Association for Behavior Analysis International

The Association for Behavior Analysis International® (ABAI) is a nonprofit membership organization with the mission to contribute to the well-being of society by developing, enhancing, and supporting the growth and vitality of the science of behavior analysis through research, education, and practice.


49th Annual Convention; Denver, CO; 2023

Event Details

Previous Page


Poster Session #206J
PCH Sunday Poster Session
Sunday, May 28, 2023
1:00 PM–3:00 PM
Convention Center, Exhibit Hall F
Chair: Camilo Hurtado-Parrado (Southern Illinois University)

Social Validity Trends in Applied Behavior Analysis Journals: An Update

Area: PCH; Domain: Theory
QICHAO PAN (University of Minnesota), Amber Reilly (University of Minnesota, Twin Cities), Moon Young Savana Bak (University of Minnesota, Twin Cities)
Discussant: Melisa Santacroce

Social validity is the heart of applied behavior analysis and is used to validate behavioral interventions. Previous studies investigated the social validity measures in manuscripts published in the Journal of Applied Behavior Analysis (JABA) from 1968 to 2016. However, an up-to-date comprehensive analysis is needed to examine an update on trends in social validity measures after 2016 and to understand how the field has been advancing towards socially valid interventions. The current review assessed social validity measures reported in JABA and Behavior Analysis in Practice (BAP) between 2017 and 2022. JABA is a primarily applied research journal while BAP broadly disseminates research to front-line practitioners of behavior analysis. Four aspects were coded for all empirical articles that included at least one participant – type, dimension, target population, and time of social validity measurement. The results showed that 29% of articles reported social validity. Of manuscripts that included social validity assessment, rating scales were the most widely used type of measurement, and more than two-thirds of the studies collected social validity data after the intervention. Outcome and procedure were the most commonly reported dimensions of social validity. Implications and future directions are also discussed.

145. Funding Trends in the Journal of Applied Behavior Analysis (1968–2021)
Area: PCH; Domain: Theory
LIAM MCCABE (Rutgers University Children's Specialized Hospital-Rutgers University Center for Autism Research, Education, and Services), Nizar Bekai (Rutgers University Graduate School of Applied and Professional Psychology), Daniel R. Mitteer (Rutgers University (RUCARES)), Brian D. Greer (Rutgers Robert Wood Johnson Medical School), Gabrielle Pignatelli (Rutgers University, GSAPP)
Discussant: Camilo Hurtado-Parrado (Southern Illinois University)
Abstract: Previous research has demonstrated that funding (e.g., a federal grant) is correlated with a myriad of benefits including probability of publication, higher citation rates, and increased probability of promotion. To date, no study has examined the prevalence of funded articles and associated outcomes in the Journal of Applied Behavior Analysis (JABA). We examined every JABA publication from 1968 to 2021 to determine whether funding was disclosed and, if so, the funding source and article type. To examine the trends of articles cited by funding type, we extracted citations for both funded and unfunded articles. The total number of funded articles per volume has remained stable over time despite the number of JABA articles per volume increasing. Most funded articles were research articles and involved funding from a federal government. Overall, funded articles were cited more often than unfunded articles. We discuss implications and future directions regarding funding in JABA and the field of behavior analysis.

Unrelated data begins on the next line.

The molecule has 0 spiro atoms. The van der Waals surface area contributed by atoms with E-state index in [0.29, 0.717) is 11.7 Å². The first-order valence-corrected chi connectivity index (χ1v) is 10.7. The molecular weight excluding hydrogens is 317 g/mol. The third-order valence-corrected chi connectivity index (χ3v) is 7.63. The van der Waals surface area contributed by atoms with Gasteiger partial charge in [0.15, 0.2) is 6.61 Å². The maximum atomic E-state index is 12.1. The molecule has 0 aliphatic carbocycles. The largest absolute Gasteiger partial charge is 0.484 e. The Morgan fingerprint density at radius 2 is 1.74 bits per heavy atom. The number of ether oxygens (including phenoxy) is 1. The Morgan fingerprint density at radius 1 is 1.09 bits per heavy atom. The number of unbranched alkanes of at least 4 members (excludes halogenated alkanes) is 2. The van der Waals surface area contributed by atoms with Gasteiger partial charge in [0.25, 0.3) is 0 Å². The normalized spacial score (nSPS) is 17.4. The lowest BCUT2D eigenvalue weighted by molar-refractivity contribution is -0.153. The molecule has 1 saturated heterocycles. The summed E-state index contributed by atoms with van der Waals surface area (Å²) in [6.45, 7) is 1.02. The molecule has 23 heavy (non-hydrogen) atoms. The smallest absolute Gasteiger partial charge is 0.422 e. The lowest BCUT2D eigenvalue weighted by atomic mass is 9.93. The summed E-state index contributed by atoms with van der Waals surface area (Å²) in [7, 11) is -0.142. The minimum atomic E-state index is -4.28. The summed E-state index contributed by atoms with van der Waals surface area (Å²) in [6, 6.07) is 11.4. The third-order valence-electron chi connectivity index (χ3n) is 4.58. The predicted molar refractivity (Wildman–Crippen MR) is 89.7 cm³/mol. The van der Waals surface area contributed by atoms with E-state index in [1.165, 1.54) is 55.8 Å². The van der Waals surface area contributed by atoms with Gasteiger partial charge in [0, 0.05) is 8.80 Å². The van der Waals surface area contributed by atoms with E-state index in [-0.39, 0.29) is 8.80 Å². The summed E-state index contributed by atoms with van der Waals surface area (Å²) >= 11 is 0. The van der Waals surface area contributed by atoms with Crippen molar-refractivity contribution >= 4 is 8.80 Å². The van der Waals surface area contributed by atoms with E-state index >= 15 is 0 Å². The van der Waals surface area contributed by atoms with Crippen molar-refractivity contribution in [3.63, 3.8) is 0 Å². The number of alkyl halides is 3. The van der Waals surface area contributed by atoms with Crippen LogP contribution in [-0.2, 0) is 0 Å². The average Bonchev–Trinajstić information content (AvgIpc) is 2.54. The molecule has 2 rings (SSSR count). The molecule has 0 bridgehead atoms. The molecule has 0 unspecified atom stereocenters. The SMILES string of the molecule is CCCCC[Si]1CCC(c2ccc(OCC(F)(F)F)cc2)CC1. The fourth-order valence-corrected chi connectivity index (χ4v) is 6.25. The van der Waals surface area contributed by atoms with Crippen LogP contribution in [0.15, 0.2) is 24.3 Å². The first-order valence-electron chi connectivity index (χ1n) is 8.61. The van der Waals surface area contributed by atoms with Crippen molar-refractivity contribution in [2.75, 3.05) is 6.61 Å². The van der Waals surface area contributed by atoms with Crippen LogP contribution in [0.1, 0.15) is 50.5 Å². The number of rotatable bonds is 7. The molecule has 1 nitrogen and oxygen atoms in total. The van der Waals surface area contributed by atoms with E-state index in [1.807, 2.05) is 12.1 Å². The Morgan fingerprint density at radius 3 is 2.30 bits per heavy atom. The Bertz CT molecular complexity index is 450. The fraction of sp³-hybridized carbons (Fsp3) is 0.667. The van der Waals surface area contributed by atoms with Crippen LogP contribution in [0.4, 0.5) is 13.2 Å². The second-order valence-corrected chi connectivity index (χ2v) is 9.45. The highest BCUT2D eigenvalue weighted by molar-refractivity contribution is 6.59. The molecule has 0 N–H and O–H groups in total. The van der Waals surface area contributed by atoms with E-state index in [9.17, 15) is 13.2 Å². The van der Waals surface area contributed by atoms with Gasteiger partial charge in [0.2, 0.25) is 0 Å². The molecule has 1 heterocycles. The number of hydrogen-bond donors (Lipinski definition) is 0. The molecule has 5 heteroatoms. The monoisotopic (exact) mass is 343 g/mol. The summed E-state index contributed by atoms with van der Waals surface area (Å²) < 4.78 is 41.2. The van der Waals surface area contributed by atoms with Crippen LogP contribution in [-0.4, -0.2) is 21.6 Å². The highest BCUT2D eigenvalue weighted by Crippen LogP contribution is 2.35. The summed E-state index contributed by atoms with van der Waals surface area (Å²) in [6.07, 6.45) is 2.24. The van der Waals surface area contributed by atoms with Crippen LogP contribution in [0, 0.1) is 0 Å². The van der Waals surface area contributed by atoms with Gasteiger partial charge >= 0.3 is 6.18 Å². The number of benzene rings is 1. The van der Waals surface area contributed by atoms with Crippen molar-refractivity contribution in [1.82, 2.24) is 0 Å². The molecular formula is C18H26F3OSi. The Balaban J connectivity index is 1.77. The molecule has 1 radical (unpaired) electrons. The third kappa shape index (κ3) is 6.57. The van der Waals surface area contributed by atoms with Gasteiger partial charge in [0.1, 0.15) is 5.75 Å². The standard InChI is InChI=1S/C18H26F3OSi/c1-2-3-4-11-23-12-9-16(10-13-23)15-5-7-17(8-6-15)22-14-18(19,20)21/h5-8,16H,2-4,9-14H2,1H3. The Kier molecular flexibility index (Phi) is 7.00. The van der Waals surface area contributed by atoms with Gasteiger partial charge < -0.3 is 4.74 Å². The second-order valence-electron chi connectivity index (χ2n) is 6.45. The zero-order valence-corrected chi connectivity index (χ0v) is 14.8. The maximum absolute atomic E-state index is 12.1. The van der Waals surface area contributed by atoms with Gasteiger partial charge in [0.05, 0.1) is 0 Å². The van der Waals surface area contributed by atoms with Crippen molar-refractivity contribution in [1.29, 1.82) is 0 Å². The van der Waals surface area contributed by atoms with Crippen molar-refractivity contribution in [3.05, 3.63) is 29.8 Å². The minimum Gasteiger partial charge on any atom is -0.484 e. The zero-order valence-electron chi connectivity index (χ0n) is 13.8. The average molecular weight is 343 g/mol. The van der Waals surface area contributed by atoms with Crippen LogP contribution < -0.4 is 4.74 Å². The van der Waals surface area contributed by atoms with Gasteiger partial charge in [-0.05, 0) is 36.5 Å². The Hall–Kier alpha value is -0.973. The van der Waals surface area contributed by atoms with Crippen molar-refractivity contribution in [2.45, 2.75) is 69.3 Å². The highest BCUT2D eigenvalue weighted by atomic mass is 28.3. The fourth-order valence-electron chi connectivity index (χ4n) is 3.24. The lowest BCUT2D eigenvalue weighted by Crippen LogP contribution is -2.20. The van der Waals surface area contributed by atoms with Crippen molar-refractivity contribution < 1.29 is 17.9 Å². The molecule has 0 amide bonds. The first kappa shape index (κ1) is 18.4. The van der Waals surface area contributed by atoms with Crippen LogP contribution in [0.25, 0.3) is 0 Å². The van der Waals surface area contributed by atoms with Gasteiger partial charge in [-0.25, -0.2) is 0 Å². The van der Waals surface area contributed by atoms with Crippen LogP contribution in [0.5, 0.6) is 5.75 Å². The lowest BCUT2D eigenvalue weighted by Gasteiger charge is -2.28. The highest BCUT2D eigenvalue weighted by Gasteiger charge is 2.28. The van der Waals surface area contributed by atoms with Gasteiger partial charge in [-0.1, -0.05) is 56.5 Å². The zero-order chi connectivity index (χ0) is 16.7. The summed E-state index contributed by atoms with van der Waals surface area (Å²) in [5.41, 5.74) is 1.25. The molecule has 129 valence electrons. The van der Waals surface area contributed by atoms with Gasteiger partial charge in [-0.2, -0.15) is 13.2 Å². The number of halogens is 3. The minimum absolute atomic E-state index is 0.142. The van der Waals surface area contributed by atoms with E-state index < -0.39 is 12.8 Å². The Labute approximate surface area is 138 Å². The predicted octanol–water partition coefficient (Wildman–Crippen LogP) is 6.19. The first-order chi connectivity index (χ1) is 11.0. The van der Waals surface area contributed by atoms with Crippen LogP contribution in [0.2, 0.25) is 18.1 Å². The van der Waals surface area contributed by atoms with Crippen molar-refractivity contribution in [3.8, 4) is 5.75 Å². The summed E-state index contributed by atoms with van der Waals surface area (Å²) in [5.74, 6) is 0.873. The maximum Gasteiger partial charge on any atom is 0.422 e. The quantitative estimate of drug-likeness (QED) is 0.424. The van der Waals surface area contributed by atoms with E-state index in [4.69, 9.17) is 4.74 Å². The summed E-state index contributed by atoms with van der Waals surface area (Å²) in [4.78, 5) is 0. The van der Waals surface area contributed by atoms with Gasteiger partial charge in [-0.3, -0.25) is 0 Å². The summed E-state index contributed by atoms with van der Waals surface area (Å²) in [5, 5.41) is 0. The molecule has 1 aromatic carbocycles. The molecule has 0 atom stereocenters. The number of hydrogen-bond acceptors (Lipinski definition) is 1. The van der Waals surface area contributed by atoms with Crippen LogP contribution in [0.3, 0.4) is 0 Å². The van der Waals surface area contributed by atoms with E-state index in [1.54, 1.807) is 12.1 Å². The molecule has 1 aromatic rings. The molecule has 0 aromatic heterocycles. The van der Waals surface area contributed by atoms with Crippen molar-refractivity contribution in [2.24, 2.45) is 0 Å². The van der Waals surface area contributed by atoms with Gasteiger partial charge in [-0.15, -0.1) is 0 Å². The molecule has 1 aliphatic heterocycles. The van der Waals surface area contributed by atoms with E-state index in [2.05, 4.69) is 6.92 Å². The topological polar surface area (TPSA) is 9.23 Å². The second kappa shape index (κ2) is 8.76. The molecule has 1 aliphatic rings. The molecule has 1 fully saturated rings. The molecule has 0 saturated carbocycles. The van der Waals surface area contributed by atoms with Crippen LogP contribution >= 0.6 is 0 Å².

146. The Operant-Respondent Framework: Implications of an Integrative Approach
Area: PCH; Domain: Theory
THEO FUENTES (University of Nevada, Reno), Sadie Lynn Klassen (Student), Matthew Lewon (University of Nevada, Reno)
Discussant: Melisa Santacroce
Abstract: Due to the influence of B. F. Skinner, the research and analytic focus within behavior analysis has been more on operant conditioning than respondent conditioning, especially in the applied domain. Historically, the distinction between operant and respondent conditioning seems influenced by the idea that they are fundamentally different phenomena, instead of just different procedures that involve common associative principles. However, some have proposed viewing the outcomes of both types of conditioning procedures in common terms of substitution of stimulus functions, and that they should therefore not be seen as distinct phenomena (Delgado and Hayes, 2014). Others have suggested that respondent conditioning plays a fundamental role in the development of stimulus equivalence, though this and other forms of relational responding are often attributed to operant learning (Rehfeldt and Hayes, 1998; Tonneau, 2001). The aim of this poster is to consider the implications of different approaches to conceptualizing the relationship between operant and respondent conditioning and suggest that recognizing their common features and concurrent operation may prove beneficial in both conceptual and applied work. Additionally, we will highlight the relevance of respondent conditioning to applied issues and make suggestions regarding the training of behavior analysts in this domain.



Back to Top
Modifed by Eddie Soh